Further to our South West Cities of the Future event facilitated by Ken Livingstone on the 2 June, here’s a round-up of some of the key messages from our panel.
To build smart cities, we need a smart region
Our panel agreed that the South West provides an ideal environment for smart city technologies to both develop and become embedded. At the same time, they acknowledged that local and national governments can be very risk adverse, but Dan Byles felt that Bristol, in particular, is bucking that trend:
What is really exciting about Bristol, and a number of others, is that they are willing to be a pioneer and go out on a limb to do things differently to other cities. I think Bristol is proving to be a pretty good model for a bottom up, organic, yet planned approach to becoming smarter.
Louise Young pointed out that the South West has strong involvement in many of the sectors that will underpin smart city development, but warned that rigid regional boundaries could stifle their growth:
Having looked at the South West economies in general, Bristol and others around Gloucester and Swindon and the rest of the region, you have an incredibly prosperous high-tech and aerospace sectors. You need to be able to go beyond geographical regional boundaries to make sure that those sectors which are the core of your cluster of growth can actually expand as they need to.
Meanwhile, Rohit Talwar said that engagement and experimentation were needed to drive success:
Build participation, engage the citizen and engage business. Engage people in exploring the future, understanding what is coming next and defining the kind of choices we want to make about the cities of the South West. Also be prepared to fail – be willing to fail fast and cheap, to experiment regularly with new ideas because we’re moving into a whole new space.
Rohit also made the point that smart cities don’t develop in isolation, which is why we need a regional approach:
Osborne Clarke’s view: It’s clear that our panel recognised the South West’s strong economy and the fact that there are many talented, creative people working in the region. The region also has a reputation for doing things differently and being willing to consider new ideas. If, as a region we follow Rohit’s advice, there’s no reason why we shouldn’t lead the debate and the field when it comes to smart cities.
We need a high level of political will to make smart cities happen
Businesses and individuals might create and develop smart city technologies, but without political will it will be impossible to integrate those into our cities. Dan Byles set out the dilemma succinctly:
Can local government structures, that is, the way they make decisions, change? That is probably the single hardest part of this equation. We need the national and local governments to be able to drive this, to show leadership and vision, to enable it; but it is very difficult because we also do not want them to stifle it.
Louise Young thought that developing infrastructure was something that needs to be done collaboratively:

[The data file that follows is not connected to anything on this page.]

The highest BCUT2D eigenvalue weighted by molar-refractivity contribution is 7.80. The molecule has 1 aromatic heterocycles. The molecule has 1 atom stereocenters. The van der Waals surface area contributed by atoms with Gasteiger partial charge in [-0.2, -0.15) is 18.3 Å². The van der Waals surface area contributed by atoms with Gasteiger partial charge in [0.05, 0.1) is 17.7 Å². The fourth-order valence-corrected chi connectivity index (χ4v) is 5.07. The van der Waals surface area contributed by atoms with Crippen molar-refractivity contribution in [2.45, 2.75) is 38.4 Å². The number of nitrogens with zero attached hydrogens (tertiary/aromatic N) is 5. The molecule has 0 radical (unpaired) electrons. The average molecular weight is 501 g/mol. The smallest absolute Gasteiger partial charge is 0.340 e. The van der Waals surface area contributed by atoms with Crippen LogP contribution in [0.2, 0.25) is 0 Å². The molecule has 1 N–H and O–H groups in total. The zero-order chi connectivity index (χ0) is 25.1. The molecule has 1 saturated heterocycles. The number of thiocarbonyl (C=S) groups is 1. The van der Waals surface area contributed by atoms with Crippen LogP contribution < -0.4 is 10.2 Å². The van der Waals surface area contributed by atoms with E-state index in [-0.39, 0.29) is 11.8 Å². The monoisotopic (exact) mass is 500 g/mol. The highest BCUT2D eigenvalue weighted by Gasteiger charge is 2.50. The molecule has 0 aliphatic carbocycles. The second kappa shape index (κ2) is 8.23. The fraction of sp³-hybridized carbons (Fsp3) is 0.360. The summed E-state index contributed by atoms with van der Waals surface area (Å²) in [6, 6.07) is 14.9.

I wonder if an over reliance on local government to provide game changing local infrastructure could in fact be an inhibiter.
Dan Byles, said that governments need to understand the nature of the technologies that are being developed and the needs they are meeting:
When governments want to embrace disruptive technologies they ask the very sector that will be disrupted by it to roll it out. So, who do we ask to champion energy efficiency schemes? The big 6 energy companies – the very people who will lose out if energy efficiency takes off. I don’t think governments necessarily understand what disruptive means and how to get that right.
On a practical level, Rohit Talwar thought that there could be some very quick wins for local governments:
I think there are some very simple things that city leaders can do to actually shift the needle very quickly. For example, we have magistrate’s courts, doctors’ surgeries and schools that only need to occupy space for a part of a day. Why don’t we just combine them all – using the school hall and classrooms on a time-share basis? You would save a huge amount of money and you could repurpose the space freed up for other uses. If you start to experiment at a very low level you could do a lot of very innovative things quite quickly and win credibility that will be valuable when pursuing more ambitious plans.
Dan pointed out another simple action that governments could take to drive technological development:
The sheer buying power of national and local government when it comes to infrastructure investment and service delivery and procuring service delivery is huge. Government could do a huge amount simply by inserting a question into every procurement document that simply says demonstrate to us how you are going to use cutting edge thinking, smart city IoT technologies and business solutions in this tender.
All agreed, however, that local governments will need to adapt in order to lead on smart cities. Rohit highlighted the importance of smart city plans having cross party approval and being owned by the city and citizens rather than political parties, while Ken Livingstone thought that greater devolution will also have an impact: